It's 'way cool' to stay after school

A bunch of second graders are willingly staying after school at Brigadoon elementary to attend a way cool class.

Brigadoon teacher Judy Blake has set up a series of after school enrichment classes for a small group of students who are doing particularly well in school and want to learn a little more. She is attracting her young students by combining a study of the exploits of two early twentieth century explorers with sophisticated computer usage.

“Judy does such an excellent job of combining reading, geography and history to motivate her students to take a close look into other people’s lives,” said Donna Montgomery, whose son Trevor, age 8, is in the study group. “She is expanding the boundaries of what Trevor can do and is increasing his confidence and knowledge base.”

The students are studying Ernest Shackleton, who led a group of explorers into Antarctic in 1914 in an attempt to cross the continent. Although their ship was lost, the entire crew of 28 survived to find their way back home.

“In one day, they captured 600 penguins that they stored on their ship to use as food,” 8-year-old student Nicholas Mulloy said. “One of the men was attacked by a leopard seal, but he wasn’t hurt.”

In addition to reading a book about Shackleton’s expedition and listening to other materials that Blake read to them, each student has put together a Power Point presentation, which includes graphics and text, about the adventure.

“It’s way cool to learn how to do the slide show, and to learn stuff we didn’t know,” Trevor Montgomery said.

Nine Brigadoon fourth graders, former students of Blake, have volunteered as teaching assistants in the class, to help the second graders learn what they already know about computers.

“I’m using the fourth graders because they learn more when they teach others, and develop a higher level of understanding,” Blake said. “It helps their self esteem, also, because the second graders look up to them.” This study group met seven times after school during January — for an hour each time — and was expected to do outside work as well.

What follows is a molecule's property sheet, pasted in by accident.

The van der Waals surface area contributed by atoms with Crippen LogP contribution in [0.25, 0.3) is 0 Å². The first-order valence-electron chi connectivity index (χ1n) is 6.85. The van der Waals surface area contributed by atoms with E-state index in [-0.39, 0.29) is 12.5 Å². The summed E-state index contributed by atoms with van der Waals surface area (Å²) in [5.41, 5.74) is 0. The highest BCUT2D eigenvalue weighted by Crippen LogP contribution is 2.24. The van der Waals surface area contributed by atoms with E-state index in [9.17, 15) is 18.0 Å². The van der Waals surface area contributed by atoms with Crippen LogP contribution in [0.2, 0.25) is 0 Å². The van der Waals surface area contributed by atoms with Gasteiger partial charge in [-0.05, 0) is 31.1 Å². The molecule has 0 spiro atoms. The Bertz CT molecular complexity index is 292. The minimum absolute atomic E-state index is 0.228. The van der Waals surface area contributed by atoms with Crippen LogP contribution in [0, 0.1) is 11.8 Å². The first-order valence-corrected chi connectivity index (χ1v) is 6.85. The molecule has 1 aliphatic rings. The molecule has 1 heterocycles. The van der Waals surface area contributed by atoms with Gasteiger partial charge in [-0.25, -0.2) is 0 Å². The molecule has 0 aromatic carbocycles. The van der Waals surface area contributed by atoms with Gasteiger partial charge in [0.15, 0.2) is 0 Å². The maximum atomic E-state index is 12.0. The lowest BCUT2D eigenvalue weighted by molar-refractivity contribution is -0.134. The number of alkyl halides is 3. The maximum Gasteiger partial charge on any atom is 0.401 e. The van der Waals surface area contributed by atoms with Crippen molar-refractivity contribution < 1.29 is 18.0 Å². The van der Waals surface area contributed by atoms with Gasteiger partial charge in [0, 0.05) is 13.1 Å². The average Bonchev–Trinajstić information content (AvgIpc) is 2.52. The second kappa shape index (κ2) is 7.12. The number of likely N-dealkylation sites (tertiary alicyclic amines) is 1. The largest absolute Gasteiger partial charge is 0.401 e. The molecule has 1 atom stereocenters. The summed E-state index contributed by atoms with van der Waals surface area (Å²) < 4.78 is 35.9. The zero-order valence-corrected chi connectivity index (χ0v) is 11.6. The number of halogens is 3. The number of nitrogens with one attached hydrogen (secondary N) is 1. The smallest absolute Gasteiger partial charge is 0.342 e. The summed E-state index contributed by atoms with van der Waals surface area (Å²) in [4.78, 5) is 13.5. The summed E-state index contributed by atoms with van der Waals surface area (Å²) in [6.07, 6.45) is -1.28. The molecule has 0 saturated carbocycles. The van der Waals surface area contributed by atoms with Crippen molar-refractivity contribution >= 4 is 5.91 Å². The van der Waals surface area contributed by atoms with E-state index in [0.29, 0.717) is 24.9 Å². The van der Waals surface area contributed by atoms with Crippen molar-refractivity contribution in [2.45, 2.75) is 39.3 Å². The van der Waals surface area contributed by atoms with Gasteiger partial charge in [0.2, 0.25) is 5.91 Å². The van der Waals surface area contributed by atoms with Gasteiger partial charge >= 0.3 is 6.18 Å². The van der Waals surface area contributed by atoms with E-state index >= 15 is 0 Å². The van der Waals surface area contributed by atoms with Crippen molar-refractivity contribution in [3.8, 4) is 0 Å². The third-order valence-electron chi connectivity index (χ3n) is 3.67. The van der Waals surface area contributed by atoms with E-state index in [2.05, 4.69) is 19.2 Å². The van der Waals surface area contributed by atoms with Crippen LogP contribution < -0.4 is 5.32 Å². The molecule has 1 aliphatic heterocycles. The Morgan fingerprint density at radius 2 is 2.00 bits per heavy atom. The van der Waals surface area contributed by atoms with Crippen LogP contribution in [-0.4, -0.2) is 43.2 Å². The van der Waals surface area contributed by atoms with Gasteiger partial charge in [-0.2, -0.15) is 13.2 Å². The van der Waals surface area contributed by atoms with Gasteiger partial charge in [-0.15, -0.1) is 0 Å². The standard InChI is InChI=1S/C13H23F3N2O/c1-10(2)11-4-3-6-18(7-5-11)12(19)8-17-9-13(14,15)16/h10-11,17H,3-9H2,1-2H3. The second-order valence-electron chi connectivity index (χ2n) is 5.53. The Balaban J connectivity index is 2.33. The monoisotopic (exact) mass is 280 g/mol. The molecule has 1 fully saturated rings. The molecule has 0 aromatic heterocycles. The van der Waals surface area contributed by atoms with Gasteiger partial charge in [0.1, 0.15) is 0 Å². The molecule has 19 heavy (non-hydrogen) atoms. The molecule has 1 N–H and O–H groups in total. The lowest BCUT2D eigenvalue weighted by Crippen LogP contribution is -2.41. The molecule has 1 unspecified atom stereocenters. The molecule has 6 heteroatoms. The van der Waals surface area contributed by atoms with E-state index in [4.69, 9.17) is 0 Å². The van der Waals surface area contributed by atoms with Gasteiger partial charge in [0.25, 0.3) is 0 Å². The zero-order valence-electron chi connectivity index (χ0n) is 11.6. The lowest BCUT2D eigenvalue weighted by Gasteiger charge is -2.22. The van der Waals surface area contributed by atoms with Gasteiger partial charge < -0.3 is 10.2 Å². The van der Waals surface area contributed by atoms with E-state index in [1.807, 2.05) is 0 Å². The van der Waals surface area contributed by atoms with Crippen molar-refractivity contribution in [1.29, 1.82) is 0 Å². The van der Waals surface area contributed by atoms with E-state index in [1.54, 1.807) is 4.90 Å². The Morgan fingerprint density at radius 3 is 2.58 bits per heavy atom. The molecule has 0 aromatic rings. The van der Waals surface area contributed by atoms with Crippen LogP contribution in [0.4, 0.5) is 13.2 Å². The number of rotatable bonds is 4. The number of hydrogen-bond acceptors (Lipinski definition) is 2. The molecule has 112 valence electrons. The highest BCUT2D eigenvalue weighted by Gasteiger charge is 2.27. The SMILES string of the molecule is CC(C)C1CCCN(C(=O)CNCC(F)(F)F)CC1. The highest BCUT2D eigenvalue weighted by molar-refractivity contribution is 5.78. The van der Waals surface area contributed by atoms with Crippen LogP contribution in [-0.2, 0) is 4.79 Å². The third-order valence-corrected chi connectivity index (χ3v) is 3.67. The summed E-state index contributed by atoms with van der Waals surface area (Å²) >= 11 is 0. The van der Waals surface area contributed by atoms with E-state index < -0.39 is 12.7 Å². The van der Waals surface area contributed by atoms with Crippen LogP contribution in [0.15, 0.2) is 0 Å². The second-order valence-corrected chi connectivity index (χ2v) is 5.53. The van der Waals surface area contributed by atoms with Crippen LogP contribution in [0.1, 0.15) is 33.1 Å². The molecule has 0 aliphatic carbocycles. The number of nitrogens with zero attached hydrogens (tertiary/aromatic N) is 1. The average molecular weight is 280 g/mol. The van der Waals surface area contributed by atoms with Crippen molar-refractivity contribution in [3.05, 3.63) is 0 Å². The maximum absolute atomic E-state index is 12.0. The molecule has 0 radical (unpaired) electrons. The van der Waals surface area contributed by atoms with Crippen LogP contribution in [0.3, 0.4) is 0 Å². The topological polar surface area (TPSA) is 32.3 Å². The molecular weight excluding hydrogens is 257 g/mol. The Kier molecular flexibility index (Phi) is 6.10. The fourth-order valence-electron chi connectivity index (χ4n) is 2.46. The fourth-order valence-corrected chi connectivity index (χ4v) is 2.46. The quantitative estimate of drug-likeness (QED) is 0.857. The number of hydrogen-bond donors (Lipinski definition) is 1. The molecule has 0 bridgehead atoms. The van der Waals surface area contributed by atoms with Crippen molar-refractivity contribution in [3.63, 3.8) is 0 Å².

“There are enrichment activities available for older students in the district but nothing for children this young — there is no money to fund it,” Blake said. “The after-school class can work at a faster pace and engage higher level thinking skills.”

A second study unit began this month, with most of the same students. They will study the life of George Mallory, who disappeared while climbing Mt. Everest in 1924.

“The woman always has new ideas,” Donna Montgomery said. “She’s very dynamic and has lots of enthusiasm, and passes this enthusiasm on to her students.”

Mallory’s body was just discovered two years ago, along with evidence that persuades some that he, and not Edmund Hillary, was the first climber to reach the summit.

“This time the students will be learning to use a word processor,” Blake said. “They learned the basic computer skills so well during the first unit that we won’t need the fourth grade teaching assistants this time.”

We encourage an open exchange of ideas on this story's topic, but we ask you to follow our guidelines for respecting community standards. Personal attacks, inappropriate language, and off-topic comments may be removed, and comment privileges revoked, per our Terms of Use. Please see our FAQ if you have questions or concerns about using Facebook to comment.
blog comments powered by Disqus

Read the Oct 21
Green Edition

Browse the print edition page by page, including stories and ads.

Browse the archives.

Friends to Follow

View All Updates